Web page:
Now, if a crab is a crab in the Philippines, scuttling sideways and feeding off detritus, then as surely as apples are apples, a crab is a crab in Australia too. What makes a crab in one country makes a crab in another, for crabs exist in an ecology that is to be found all over the globe. Some crabs are bigger than others though. The collaboration of the nation-state with trans-national capital varies with the extent of the lies and deceptions that are able to conceal from public scrutiny. Deceit pays all kinds of dividends in the global exchange of capital that constructs the new/old colonial economies. The Indian scientist, Vandana Shiva, has spoken of the scientific imperialism of agro-chemical corporations operating with the assistance of the Indian government despite frequent opposition from peasant farmers. The Monsanto representative Phil Angell, representing the corporate key player in GM food production, told the New York Times; “Monsanto should not have to vouchsafe the safety of biotech food. Our interest is in selling as much of it as possible.” (25.10.98) As well as providing a parody of the new globalism, Reamillo’s migrating crabs are also a metaphor for the cancerous calls expanding and consuming vital organs of a culture/ecology/body. As he says, the conventional forms of surgery (armed revolutions?) and chemotherapy are not effective enough in isolating this complex disease anymore. We need to find new and sophisticated ways of combating the pollution of the diseased body. We need to be able to pinpoint the origin of the infection, because too often the destruction of a cancer also destroys what remains of a healthy body. In destroying the parasite we can often destroy the host. The luxury of the minority world is dependent upon the poverty of the majority, and the subsistence of the majority world is currently dependent upon the profligacy of the minority.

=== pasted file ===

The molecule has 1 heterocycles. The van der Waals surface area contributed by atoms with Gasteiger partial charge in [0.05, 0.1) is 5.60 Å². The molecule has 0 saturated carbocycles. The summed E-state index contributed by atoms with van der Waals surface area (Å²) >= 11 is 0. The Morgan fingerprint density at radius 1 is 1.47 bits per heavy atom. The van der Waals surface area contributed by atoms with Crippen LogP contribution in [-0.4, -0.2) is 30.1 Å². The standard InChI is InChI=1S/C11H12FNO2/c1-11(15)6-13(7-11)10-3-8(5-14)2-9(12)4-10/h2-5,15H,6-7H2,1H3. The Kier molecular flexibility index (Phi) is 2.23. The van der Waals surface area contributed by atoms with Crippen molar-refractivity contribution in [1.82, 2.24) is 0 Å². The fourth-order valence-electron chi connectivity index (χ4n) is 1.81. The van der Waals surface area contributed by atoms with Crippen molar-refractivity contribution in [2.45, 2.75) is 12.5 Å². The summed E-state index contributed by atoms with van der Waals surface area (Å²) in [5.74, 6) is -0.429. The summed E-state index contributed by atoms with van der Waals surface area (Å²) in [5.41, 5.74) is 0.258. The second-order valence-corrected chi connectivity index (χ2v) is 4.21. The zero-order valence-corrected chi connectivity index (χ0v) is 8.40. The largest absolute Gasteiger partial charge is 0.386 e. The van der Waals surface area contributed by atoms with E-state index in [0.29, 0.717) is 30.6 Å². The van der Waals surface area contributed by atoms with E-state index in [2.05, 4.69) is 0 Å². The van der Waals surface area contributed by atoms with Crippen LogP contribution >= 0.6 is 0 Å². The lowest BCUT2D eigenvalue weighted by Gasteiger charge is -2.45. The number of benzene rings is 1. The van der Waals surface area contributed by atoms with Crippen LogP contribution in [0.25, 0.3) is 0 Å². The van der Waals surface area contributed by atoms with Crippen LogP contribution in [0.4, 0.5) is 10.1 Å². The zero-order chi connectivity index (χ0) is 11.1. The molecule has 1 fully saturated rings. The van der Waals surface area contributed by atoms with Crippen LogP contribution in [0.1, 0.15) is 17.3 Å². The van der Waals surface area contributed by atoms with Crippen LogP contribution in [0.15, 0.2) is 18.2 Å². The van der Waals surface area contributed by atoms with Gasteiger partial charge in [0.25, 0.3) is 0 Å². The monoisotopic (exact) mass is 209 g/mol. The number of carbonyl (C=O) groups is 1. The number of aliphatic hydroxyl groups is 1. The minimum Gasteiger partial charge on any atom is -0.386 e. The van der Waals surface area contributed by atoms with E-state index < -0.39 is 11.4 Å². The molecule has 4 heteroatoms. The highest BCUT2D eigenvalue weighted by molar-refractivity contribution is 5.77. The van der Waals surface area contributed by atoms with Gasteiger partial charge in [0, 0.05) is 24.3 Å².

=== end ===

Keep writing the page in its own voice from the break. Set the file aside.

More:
The crabs presented to us are simultaneously victim and perpetrator. This is important to understand, for we need to acknowledge the realty of multiple concomitant meaning in all aspects of communication. Why? Because identity formation today is very different than ever before. Essentialised notions of the individual are no longer sufficiently complex to describe ourselves. Cultural production, which occurs primarily through the mass media, has created situations in which multiple-identification is encouraged and has greatly speeded-up the processes of cultural transformation (and oppression). If we can acknowledge the fractured and contradictory ways in which our cultural consciousness is formed, then an unraveling of our complex contextualization allows us some sense, if not the possibility of a utopian reordering of culture, or at least coming out from underneath our camouflaged carapaces.